In preparing a P.S.I., a probation officer must endeavor to "provide the sentencing court with succinct and precise information *979 upon which to base a rational sentencing decision ...." State v. Rathburn, 140 Vt. 382, 388, 442 A.2d 452, 455 (1981). The report should include any prior criminal record of the defendant and information on his characteristics, financial condition, behavior or any other factors necessary to enable the court to impose an appropriate sentence. V.R.Cr.P. 32(c)(2). See United States v. Burton, 631 F.2d 280, 282 (4th Cir.1980).
Although the range of information contained in a P.S.I. is necessarily quite broad, and is not restricted by the rules of evidence, State v. Morse, 126 Vt. 314, 319-20, 229 A.2d 232, 236-37 (1967) (quoting Williams v. New York, 337 U.S. 241, 247, 69 S. Ct. 1079, 1083, 93 L. Ed. 1337 (1949)), sentencing courts must nevertheless observe the following limitations: First, the information must be accurate. See Townsend v. Burke, 334 U.S. 736, 741, 68 S. Ct. 1252, 1255, 92 L. Ed. 1690 (1948); United States v. Malcolm, 432 F.2d 809, 816 (2d Cir.1970); People v. Peacock, 109 Ill. App.3d 684, 685-86, 65 Ill.Dec. 244, 246, 440 N.E.2d 1260, 1262 (1982). Second, the court may not consider mere hearsay allegations of criminal conduct for which the defendant was never charged, tried or convicted. State v. Williams, 137 Vt. 360, 364, 406 A.2d 375, 377 (1979), cert. denied, 444 U.S. 1048, 100 S. Ct. 740, 62 L. Ed. 2d 736 (1980). Contra 18 U.S.C. § 3577; United States v. Marshall, 719 F.2d 887, 891 (7th Cir.1983).
A defendant has the burden to show that the information is materially inaccurate and that the judge relied on the information at sentencing. United States v. Garcia, 693 F.2d 412, 415 (5th Cir.1982); Farrow v. United States, 580 F.2d 1339, 1359 (9th Cir.1978); United States v. Stevens, 559 F. Supp. 1007, 1012 (D.Kan.1983). "Merely alleging that the PSI report contained inaccurate or inappropriate information does not sufficiently call into question a violation of due process in sentencing." Garcia, supra, at 415.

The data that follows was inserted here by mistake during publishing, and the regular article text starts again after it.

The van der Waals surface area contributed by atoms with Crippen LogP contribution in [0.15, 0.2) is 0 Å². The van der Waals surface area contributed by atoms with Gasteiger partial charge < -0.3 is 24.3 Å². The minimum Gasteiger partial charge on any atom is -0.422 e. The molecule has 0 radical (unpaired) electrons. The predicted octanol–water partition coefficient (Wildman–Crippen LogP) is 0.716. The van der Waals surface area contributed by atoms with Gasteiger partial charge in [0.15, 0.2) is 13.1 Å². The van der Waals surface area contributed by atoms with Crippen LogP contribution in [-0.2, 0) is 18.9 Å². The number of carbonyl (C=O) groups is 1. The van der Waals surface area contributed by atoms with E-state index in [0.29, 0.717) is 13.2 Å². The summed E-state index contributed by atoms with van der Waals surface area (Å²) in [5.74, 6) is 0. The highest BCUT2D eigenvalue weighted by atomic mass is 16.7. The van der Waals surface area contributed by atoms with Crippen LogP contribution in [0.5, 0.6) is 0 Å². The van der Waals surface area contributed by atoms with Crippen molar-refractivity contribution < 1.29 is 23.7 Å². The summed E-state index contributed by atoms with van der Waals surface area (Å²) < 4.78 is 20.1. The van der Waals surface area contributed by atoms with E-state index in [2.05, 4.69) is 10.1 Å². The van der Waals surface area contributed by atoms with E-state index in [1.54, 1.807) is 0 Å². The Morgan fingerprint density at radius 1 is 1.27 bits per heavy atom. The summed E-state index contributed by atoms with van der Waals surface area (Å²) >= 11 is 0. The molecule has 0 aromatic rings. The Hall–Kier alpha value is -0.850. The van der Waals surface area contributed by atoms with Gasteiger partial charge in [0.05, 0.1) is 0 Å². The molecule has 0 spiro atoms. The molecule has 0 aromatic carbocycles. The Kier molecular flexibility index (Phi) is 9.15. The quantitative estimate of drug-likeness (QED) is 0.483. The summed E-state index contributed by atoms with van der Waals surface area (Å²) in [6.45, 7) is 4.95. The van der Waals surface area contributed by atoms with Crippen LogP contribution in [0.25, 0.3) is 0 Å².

In the present case, defendant had knowledge of the contents of the conviction report for several months prior to sentencing. At no time during this interval did he take steps to obtain information to contradict that contained in the P.S.I. In fact, he refused to cooperate with the probation officer who compiled the report and refused to sign a release required by the Connecticut authorities which would have enabled the officer to obtain data that might refute information found in the report.
V.R.Cr.P. 32(c)(3) requires disclosure of all sentencing information to the defendant at least seven days prior to sentencing. This provision goes beyond the requirements of 28 V.S.A. § 204(d) by requiring disclosure, and is intended to give a defendant an opportunity to evaluate and determine the accuracy of the report so that he may effectively challenge it if necessary. See Reporter's Notes, V.R.Cr.P. 32 (1982 amendment). Defendant failed to avail himself of that opportunity here. See e.g., People v. Lutz, 109 Cal. App. 3d 489, 496, 167 Cal. Rptr. 309, 312 (1980) (defendant's refusal to be interviewed by probation officer and failure to present documents or witnesses to refute information in PSI constituted waiver of right to challenge its accuracy).
Having failed, in fact having virtually refused, to avail himself of the opportunity to correct any claimed defect in the report, he cannot now rely on what is no more than an alleged inaccuracy in order to put the trial court in error. The sentence itself, being discretionary, was within the statutory limits; there is no showing of an abuse of discretion. Accordingly, we defer to the sentencing court. State v. Cyr, 141 Vt. 355, 358, 449 A.2d 926, 927 (1982).